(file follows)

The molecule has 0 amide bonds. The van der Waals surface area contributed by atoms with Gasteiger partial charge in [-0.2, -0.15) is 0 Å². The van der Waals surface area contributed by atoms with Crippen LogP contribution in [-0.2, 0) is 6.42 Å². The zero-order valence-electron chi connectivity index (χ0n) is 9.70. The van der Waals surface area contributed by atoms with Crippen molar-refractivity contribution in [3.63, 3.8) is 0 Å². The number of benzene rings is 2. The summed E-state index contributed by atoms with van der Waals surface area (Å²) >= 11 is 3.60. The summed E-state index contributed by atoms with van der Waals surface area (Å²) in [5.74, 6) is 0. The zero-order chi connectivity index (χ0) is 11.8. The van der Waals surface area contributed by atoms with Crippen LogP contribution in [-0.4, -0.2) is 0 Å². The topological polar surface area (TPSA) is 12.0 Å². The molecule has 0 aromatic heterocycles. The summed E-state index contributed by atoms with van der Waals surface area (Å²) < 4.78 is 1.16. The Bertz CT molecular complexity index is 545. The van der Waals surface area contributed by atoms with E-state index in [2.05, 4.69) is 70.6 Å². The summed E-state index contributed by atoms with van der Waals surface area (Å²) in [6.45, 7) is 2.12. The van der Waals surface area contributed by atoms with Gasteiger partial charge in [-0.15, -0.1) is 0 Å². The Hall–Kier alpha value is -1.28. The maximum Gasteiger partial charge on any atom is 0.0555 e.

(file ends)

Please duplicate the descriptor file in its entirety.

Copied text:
The molecule has 0 amide bonds. The van der Waals surface area contributed by atoms with Gasteiger partial charge in [-0.2, -0.15) is 0 Å². The van der Waals surface area contributed by atoms with Crippen LogP contribution in [-0.2, 0) is 6.42 Å². The zero-order valence-electron chi connectivity index (χ0n) is 9.70. The van der Waals surface area contributed by atoms with Crippen molar-refractivity contribution in [3.63, 3.8) is 0 Å². The number of benzene rings is 2. The summed E-state index contributed by atoms with van der Waals surface area (Å²) >= 11 is 3.60. The summed E-state index contributed by atoms with van der Waals surface area (Å²) in [5.74, 6) is 0. The zero-order chi connectivity index (χ0) is 11.8. The van der Waals surface area contributed by atoms with Crippen LogP contribution in [-0.4, -0.2) is 0 Å². The topological polar surface area (TPSA) is 12.0 Å². The molecule has 0 aromatic heterocycles. The summed E-state index contributed by atoms with van der Waals surface area (Å²) < 4.78 is 1.16. The Bertz CT molecular complexity index is 545. The van der Waals surface area contributed by atoms with E-state index in [2.05, 4.69) is 70.6 Å². The summed E-state index contributed by atoms with van der Waals surface area (Å²) in [6.45, 7) is 2.12. The van der Waals surface area contributed by atoms with Gasteiger partial charge in [-0.15, -0.1) is 0 Å². The Hall–Kier alpha value is -1.28. The maximum Gasteiger partial charge on any atom is 0.0555 e.